The Soviet Union might be represented in caricature as the Michelangelo Laocoon, hands clutching desperately at a future freedom while the serpents of the present twine around its trunk, and its feet remain embedded in the marble of the past. Such a state, where the imperatives of past, present and future are all equally powerful, is very hard to inhabit: which is why we should not dismiss the recent International Atomic Energy Agency report on Chernobyl when it says that stress caused by perestroika was responsible for more illness than the side-effects of the meltdown. Fear of living without an all-enveloping authority; fear that the Party, or forces acting in its name, will reassert just such an authority; fear on the part of the Party and the security forces that they will be the victims of a Jacquerie which will see Communists swinging from the lamp-posts - 'We know perestroika was designed by a Communist,' a Communist acquaintance said to me recently, 'because it has ensured that there is a shortage of rope' - these are all consequences of perestroika. The guarantee of work and subsistence has been broken: unemployment grows, as does relative poverty. Shortages, which were already acute, have become even more so. Where Western observers see the beginnings of free-market behaviour, ordinary people see only speculators and profiteers.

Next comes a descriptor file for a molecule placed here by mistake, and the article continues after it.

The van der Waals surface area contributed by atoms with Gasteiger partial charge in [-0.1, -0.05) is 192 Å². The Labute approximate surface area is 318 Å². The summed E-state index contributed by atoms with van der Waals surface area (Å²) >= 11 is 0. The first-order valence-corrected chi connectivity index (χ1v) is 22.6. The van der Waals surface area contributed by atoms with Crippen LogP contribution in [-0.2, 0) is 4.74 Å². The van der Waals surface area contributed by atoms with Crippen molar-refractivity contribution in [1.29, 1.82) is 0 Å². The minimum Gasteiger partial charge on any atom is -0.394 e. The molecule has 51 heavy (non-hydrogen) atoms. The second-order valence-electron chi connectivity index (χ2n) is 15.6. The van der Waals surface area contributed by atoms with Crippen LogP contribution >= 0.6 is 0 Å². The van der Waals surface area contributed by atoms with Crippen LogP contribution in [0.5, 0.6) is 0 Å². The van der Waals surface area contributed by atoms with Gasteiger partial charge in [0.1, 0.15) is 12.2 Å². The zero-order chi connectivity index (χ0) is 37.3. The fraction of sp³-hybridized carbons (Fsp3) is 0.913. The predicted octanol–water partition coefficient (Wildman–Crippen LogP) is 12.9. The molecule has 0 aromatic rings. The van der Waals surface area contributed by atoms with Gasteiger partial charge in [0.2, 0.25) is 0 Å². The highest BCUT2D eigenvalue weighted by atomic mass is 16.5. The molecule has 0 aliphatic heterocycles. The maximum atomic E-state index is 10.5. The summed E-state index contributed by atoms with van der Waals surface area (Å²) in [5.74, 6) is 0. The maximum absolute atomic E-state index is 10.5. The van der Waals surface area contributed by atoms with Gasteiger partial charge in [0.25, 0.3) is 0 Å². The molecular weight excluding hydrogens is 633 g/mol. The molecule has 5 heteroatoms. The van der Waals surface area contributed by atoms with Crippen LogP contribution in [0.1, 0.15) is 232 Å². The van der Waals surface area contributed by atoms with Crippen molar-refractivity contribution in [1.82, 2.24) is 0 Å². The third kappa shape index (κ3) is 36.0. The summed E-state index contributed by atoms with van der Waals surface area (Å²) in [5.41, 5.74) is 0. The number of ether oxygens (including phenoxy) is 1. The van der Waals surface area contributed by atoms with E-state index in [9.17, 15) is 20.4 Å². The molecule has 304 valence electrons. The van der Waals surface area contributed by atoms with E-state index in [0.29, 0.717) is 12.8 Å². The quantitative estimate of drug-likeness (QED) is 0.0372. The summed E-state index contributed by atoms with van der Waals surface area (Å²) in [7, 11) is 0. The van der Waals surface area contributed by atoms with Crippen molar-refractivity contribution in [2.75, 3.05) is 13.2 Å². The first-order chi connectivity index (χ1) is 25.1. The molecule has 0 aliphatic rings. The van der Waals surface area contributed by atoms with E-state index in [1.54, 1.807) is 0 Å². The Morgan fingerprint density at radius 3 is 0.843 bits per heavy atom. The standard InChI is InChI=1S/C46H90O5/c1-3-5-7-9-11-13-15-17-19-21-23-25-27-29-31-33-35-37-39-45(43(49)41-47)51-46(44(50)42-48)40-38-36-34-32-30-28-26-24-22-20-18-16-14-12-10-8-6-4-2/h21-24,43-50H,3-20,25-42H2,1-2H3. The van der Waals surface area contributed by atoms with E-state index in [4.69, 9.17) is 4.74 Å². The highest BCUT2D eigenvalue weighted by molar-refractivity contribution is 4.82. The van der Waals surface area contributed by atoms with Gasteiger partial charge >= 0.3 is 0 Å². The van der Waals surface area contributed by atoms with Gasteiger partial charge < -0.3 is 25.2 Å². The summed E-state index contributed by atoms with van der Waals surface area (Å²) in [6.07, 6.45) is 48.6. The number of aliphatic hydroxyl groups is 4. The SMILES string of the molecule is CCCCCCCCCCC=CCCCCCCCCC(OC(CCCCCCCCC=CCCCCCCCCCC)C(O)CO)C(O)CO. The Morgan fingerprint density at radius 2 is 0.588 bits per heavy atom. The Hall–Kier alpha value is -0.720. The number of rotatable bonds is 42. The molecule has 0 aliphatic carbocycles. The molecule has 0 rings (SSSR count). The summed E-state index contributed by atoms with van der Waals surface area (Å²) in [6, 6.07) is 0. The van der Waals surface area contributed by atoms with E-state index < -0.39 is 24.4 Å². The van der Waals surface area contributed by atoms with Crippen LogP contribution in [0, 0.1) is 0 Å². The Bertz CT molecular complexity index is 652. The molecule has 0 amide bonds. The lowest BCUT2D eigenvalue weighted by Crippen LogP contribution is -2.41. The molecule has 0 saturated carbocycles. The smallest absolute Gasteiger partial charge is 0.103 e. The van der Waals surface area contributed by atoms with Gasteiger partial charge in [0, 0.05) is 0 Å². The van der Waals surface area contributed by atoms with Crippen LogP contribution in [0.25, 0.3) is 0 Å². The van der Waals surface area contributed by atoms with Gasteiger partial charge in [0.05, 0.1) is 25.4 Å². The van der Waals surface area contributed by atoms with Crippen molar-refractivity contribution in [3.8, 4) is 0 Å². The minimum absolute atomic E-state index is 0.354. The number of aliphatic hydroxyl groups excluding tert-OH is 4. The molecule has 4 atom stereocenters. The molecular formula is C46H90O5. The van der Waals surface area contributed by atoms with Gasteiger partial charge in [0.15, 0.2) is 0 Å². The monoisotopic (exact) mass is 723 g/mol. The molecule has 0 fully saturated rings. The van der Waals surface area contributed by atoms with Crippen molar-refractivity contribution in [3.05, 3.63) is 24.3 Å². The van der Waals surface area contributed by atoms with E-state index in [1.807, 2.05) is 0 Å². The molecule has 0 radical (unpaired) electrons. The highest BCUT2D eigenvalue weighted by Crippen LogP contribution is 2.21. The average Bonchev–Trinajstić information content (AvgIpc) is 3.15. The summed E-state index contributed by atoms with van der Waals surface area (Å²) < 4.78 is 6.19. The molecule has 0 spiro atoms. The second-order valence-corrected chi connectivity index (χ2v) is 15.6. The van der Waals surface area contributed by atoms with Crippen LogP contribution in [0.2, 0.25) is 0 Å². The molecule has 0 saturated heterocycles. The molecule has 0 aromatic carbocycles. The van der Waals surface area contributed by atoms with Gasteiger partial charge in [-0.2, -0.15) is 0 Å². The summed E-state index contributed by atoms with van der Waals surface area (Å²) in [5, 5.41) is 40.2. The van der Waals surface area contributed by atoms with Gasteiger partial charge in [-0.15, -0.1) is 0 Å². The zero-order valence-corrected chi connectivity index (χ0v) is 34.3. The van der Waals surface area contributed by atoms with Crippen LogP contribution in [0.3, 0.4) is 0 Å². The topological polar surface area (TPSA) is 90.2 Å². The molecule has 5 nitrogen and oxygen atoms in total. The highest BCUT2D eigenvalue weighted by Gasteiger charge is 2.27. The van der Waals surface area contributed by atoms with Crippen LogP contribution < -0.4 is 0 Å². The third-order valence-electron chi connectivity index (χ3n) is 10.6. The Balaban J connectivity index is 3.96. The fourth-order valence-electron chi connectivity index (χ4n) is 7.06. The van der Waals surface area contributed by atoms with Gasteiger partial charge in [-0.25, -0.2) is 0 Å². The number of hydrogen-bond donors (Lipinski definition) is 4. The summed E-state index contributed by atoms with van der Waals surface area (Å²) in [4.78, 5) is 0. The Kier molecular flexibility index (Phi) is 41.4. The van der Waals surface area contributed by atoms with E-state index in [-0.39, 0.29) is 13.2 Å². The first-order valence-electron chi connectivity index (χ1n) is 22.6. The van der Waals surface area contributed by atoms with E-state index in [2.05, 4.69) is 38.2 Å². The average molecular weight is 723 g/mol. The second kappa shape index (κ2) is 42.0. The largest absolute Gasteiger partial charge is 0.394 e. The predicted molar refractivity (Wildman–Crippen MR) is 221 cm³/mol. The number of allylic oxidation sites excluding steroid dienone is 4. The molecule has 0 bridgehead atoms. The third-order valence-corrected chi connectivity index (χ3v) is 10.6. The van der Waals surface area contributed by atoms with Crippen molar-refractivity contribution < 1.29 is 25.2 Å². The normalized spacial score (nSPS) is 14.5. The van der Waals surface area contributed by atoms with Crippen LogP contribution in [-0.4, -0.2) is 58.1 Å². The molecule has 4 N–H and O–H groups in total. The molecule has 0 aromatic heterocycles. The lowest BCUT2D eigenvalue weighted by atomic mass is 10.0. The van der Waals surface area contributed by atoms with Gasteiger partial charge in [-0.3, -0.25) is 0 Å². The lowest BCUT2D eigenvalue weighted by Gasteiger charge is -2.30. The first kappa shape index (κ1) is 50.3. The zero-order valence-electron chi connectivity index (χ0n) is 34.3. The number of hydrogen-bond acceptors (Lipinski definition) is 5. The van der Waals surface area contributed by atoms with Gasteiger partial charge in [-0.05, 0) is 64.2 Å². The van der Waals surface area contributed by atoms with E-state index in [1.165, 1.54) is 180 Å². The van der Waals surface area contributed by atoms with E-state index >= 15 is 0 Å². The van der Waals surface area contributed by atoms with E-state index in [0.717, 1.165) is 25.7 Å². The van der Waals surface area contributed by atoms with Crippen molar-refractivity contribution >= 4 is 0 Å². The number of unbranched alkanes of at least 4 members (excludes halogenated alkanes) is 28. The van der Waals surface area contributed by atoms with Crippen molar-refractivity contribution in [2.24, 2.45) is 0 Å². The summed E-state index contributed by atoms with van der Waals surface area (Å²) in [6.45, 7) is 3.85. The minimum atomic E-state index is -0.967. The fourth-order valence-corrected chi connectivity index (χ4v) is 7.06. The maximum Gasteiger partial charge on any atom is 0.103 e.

LRB 11 July 1991 | PDF Download